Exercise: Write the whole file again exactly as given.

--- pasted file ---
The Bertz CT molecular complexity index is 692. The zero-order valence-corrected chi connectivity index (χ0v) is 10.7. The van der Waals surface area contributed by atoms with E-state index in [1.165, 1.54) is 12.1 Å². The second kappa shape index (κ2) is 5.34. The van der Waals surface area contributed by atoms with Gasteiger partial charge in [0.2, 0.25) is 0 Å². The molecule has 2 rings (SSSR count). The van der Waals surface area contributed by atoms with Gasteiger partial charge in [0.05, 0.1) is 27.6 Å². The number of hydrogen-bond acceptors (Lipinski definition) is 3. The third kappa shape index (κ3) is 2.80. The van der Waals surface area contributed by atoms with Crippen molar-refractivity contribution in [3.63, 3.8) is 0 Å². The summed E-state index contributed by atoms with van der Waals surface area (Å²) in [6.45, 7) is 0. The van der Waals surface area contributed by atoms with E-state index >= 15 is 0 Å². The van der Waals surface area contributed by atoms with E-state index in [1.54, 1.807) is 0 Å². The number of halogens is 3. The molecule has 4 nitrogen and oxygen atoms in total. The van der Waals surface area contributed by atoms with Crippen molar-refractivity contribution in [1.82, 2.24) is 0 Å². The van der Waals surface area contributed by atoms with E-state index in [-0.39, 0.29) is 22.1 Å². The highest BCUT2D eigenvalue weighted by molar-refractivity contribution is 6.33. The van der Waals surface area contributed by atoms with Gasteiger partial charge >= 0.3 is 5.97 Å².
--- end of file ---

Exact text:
The Bertz CT molecular complexity index is 692. The zero-order valence-corrected chi connectivity index (χ0v) is 10.7. The van der Waals surface area contributed by atoms with E-state index in [1.165, 1.54) is 12.1 Å². The second kappa shape index (κ2) is 5.34. The van der Waals surface area contributed by atoms with Gasteiger partial charge in [0.2, 0.25) is 0 Å². The molecule has 2 rings (SSSR count). The van der Waals surface area contributed by atoms with Gasteiger partial charge in [0.05, 0.1) is 27.6 Å². The number of hydrogen-bond acceptors (Lipinski definition) is 3. The third kappa shape index (κ3) is 2.80. The van der Waals surface area contributed by atoms with Crippen molar-refractivity contribution in [3.63, 3.8) is 0 Å². The summed E-state index contributed by atoms with van der Waals surface area (Å²) in [6.45, 7) is 0. The van der Waals surface area contributed by atoms with E-state index >= 15 is 0 Å². The van der Waals surface area contributed by atoms with E-state index in [1.54, 1.807) is 0 Å². The number of halogens is 3. The molecule has 4 nitrogen and oxygen atoms in total. The van der Waals surface area contributed by atoms with Crippen molar-refractivity contribution in [1.82, 2.24) is 0 Å². The van der Waals surface area contributed by atoms with E-state index in [-0.39, 0.29) is 22.1 Å². The highest BCUT2D eigenvalue weighted by molar-refractivity contribution is 6.33. The van der Waals surface area contributed by atoms with Gasteiger partial charge >= 0.3 is 5.97 Å².